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Old 15th Mar 2014, 18:01
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Northern route


SIA68 intersects with the last Northern radar ping at UTC 00:11 around Ashgabat. Probably others have had the same thought...
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Old 15th Mar 2014, 18:03
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You are right, as many years ago when I was first flying, I used to very occasionally ask the flight deck if I could use the HF radio to call my husband, as he was a ham. Highly illegal from an Amateur Radio point of view. I recall I was over the South Atlantic at the time heading for Rio. We had a specified time for the call :-)
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Old 15th Mar 2014, 18:04
  #4029 (permalink)  
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I hate to break this to you Spanner, but the whole world does not run around with CAP413 in their flight bags, white gloves on, saying tootle pip, off we go
No they don't use those phrases either!

Not quite the point of my Post.

In the whole of my flying career I've never heard 'roger that' being used by a line pilot. Maybe things have changed in the past few years, but not in my experience?! I think the airline training Captains might have a wry smile and then correct the phraseology used.
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Old 15th Mar 2014, 18:15
  #4030 (permalink)  
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With reference to the unusual RTF phraseology,
Presumably the authorities have listened to all the messages/acknowledgements from that night's MH370, therefore it should not be hard to determine whether the final transmissions were made by either of the two men who were rostered to fly the a/c.
ATC tapes are kept for a few weeks before being overwritten, so it would not be hard to find other recordings of flights where either of the crew were doing the RTF and, if necessary, subject those tapes to voice-spectral analysis..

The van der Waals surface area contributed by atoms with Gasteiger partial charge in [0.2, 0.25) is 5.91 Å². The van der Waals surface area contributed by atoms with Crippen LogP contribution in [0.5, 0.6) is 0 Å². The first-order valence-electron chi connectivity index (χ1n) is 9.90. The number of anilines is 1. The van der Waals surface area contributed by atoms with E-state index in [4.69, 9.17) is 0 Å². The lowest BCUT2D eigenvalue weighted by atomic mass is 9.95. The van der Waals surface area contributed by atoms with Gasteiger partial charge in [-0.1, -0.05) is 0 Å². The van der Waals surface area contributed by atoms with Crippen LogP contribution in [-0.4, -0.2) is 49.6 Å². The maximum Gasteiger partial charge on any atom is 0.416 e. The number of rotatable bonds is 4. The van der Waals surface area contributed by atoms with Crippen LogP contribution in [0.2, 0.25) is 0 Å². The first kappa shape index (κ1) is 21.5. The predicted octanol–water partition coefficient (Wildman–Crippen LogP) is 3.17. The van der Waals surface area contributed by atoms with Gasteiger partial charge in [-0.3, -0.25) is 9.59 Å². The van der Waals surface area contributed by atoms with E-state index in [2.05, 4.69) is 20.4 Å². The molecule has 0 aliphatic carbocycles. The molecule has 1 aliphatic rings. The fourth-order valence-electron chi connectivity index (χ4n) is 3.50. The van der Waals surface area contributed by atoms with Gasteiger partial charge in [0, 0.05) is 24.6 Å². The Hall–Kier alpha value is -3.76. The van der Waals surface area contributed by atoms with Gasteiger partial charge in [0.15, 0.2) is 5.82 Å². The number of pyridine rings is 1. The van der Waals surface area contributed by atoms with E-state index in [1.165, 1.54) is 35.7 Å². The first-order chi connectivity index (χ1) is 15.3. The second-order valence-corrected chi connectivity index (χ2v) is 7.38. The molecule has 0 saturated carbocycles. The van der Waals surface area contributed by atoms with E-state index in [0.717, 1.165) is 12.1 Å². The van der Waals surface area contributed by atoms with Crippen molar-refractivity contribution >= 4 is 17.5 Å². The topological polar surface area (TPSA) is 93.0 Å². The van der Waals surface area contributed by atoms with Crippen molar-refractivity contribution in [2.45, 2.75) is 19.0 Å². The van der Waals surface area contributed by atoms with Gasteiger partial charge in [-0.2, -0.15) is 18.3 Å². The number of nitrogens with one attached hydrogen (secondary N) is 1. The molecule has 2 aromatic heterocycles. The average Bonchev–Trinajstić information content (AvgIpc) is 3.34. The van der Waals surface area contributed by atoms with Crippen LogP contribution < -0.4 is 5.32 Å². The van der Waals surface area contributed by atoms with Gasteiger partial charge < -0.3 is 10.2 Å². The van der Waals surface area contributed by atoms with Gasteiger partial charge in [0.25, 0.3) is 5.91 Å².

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Old 15th Mar 2014, 18:19
  #4031 (permalink)  
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If there were anywhere in the world where OTHR would be justifiable it might be on Diego Garcia. The radar, though, was primarily raised by Unixman. My first interest was in the context of the Iranian "kidnapped" story. The dots seemed to join up once more when the flavour of the discussions here and in the press was of the possible hijacking by the Iranians on board with the stolen passports because the suggested itinerary of at least one of them was to AMS - I doubt the passports would have made the grade there so perhaps his true intentions were different, I wondered. Perhaps Diego Garcia was a target as it has surely played its part in the tensions surrounding Iran and its neighbours over recent years. Building castles in the sky isn't my normal activity though, so interest was not regenerated until reading about the reports of the USS Kidd whose orders seemed to come from a different hymn sheet.

Then where once the FO was suspected now it's the Captain's turn. I wonder who controls the smoke and mirrors. Perhaps we'll never know for sure.
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Old 15th Mar 2014, 18:19
  #4032 (permalink)  
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define ping

The term "ping" doesn't refer to a particular mode of transmission but a particular type of transmission. That is, a ping refers to the content of the data packet. A ping is either some version of an ACK or a "keep alive" message.

Typically one node broadcasts a message to another node. The node receiving node either returns an ACK (acknowledgement) or a keep alive. Which it returns depends on design specifications. It is something said that when this roundtrip has been successfully completed it is called a "handshake". However, a handshake contains more data than ping because a handshake contains data regarding the network protocol


Node A: Are you there?
Nobe B: Yes, I'm here.


Node A: Communicate using protocol X?
Nobe B: Yes, let's do that.

STEP C: Normal data transmission

Thus a ping exists only to determine whether there is a physical connection between Node A and Node B. A handshake determines whether there is an acceptable software connection between the two. Pinging a device on a network is the most rudimentary form of communication between two devices.
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Old 15th Mar 2014, 18:24
  #4033 (permalink)  
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tip of northern arc = kunming